"Morning Glory" Paperweight Vase
Property from a Private Southern Collection
"Morning Glory" Paperweight Vase
inscribed in red enamel L.C. TIFFANY/FAVRILE/L.H. NASH and engraved Paris/gold medal/Louis C. Tiffany Favrile ex 1274
6 5/8 in. (16.8 cm) high
Overall in very good condition. This vase was awarded a prestigious gold medal when it was exhibited in the 1910 Paris Salon. It went on to enter the collection of Arthur Nash, the superintendent of Tiffany’s glasshouse, and then descended to his son, Leslie H. Nash, who also worked for the firm. When viewed firsthand the vase displays a warm pale yellow ground with beautiful iridescence. The creamy white morning glory blossoms are masterfully articulated to convey a sense of depth and the softness of the petals and are accented by forest and olive green leaves. The glass with scattered minor air bubbles, particulate inclusions and surface irregularities inherent in the making and not visually distracting. The glass surface with some occasional minor surface scratches consistent with age and gentle handling. The interior of the vase with some minor surface soiling and possible minor traces of calcification, not visually distracting. A stunning early iteration of the treasured “Morning Glory” motif with illustrious provenance.
In response to your inquiry, we are pleased to provide you with a general report of the condition of the property described above. Since we are not professional conservators or restorers, we urge you to consult with a restorer or conservator of your choice who will be better able to provide a detailed, professional report. Prospective buyers should inspect each lot to satisfy themselves as to condition and must understand that any statement made by Sotheby's is merely a subjective qualified opinion.
NOTWITHSTANDING THIS REPORT OR ANY DISCUSSIONS CONCERNING CONDITION OF A LOT, ALL LOTS ARE OFFERED AND SOLD "AS IS" IN ACCORDANCE WITH THE CONDITIONS OF SALE PRINTED IN THE CATALOGUE.
The initial attempts at creating paperweight vases resulted in relatively simple floral designs, with many of them including production flaws due to the complexity of the technique. A gather of clear glass at the end of a blowpipe was rolled over thin sections of solid glass or millefiori carefully arranged on the marver. The inlaid marvered design expanded as the glassblower enlarged the gather and then the entire vase was covered with a layer of transparent glass that encased the decoration. The final step was to place the object into a reduction oven where fumes of metallic salts were introduced, forming a gold or orange-gold iridescence on the interior surface.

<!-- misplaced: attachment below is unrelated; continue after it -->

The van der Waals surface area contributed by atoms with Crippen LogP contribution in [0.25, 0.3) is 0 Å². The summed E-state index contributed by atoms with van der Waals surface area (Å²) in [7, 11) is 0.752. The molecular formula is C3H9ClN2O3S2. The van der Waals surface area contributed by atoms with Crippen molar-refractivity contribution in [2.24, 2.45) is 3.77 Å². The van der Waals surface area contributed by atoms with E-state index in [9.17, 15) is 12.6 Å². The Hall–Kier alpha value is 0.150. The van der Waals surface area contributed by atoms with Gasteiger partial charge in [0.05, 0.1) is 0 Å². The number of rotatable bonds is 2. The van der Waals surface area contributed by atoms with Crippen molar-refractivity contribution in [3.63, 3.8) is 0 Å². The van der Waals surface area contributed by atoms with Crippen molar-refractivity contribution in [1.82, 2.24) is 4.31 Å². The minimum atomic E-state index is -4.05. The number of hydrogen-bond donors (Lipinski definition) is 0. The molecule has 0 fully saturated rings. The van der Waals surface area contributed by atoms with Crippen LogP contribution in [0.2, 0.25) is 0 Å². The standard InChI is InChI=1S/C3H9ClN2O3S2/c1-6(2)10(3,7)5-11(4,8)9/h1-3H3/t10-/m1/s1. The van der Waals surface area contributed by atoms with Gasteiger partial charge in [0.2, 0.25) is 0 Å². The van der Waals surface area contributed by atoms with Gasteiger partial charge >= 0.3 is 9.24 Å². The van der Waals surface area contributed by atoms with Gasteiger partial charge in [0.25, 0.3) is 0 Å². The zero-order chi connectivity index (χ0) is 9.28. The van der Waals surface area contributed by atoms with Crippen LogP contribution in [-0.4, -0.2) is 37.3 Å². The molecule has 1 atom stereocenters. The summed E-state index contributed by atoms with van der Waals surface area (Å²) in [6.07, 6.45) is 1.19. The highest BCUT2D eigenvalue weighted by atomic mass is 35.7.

The vase offered here fully displays the extraordinary skills of Tiffany’s glassworkers. An unusual variety of morning glory, known as “Pearly Gates” and noteworthy for its fragrant blossoms that open on warm summer evenings and last throughout the night, are almost three-dimensional as the five petals of each flower are layered and of varying opacity. The sense of depth is amplified by the creation of the flowers’ throats with their tan borders shading to dark green and brown. The blossoms and the umber-streaked green foliage are beautifully presented against a heavy orange-tinted gold iridescence on the inside of the vase.
This vase’s provenance is almost as impressive as the piece itself. Produced around 1907, it was apparently displayed in one of the Paris Salons where, according to the inscription on the base, it was awarded a prestigious gold medal. It entered the personal collection of Arthur J. Nash and descended through his family. Leslie H. Nash (1884-1958), Arthur’s younger son who worked with his father at Tiffany Furnaces beginning in 1908, was especially proud to own the piece. He wrote his name on the bottom in bold red nail polish and also created an ink and water color sketch of it in a notebook he maintained of the company’s production. Alongside the drawing, Leslie notes that the vase was comprised of 7 different glasses and that the “perfect price” was $500, an incredible sum considering that the average worker’s annual salary in 1910 was only $750. He also included that it was the “only piece of its kind,” likely because the intricacy of the design and the time it took to complete made it economically unfeasible to fashion additional examples. This vase superbly illustrates the amazing skills of Tiffany’s artisans, who were among the best in the world, and its importance as a work of art is significantly enhanced by its storied history.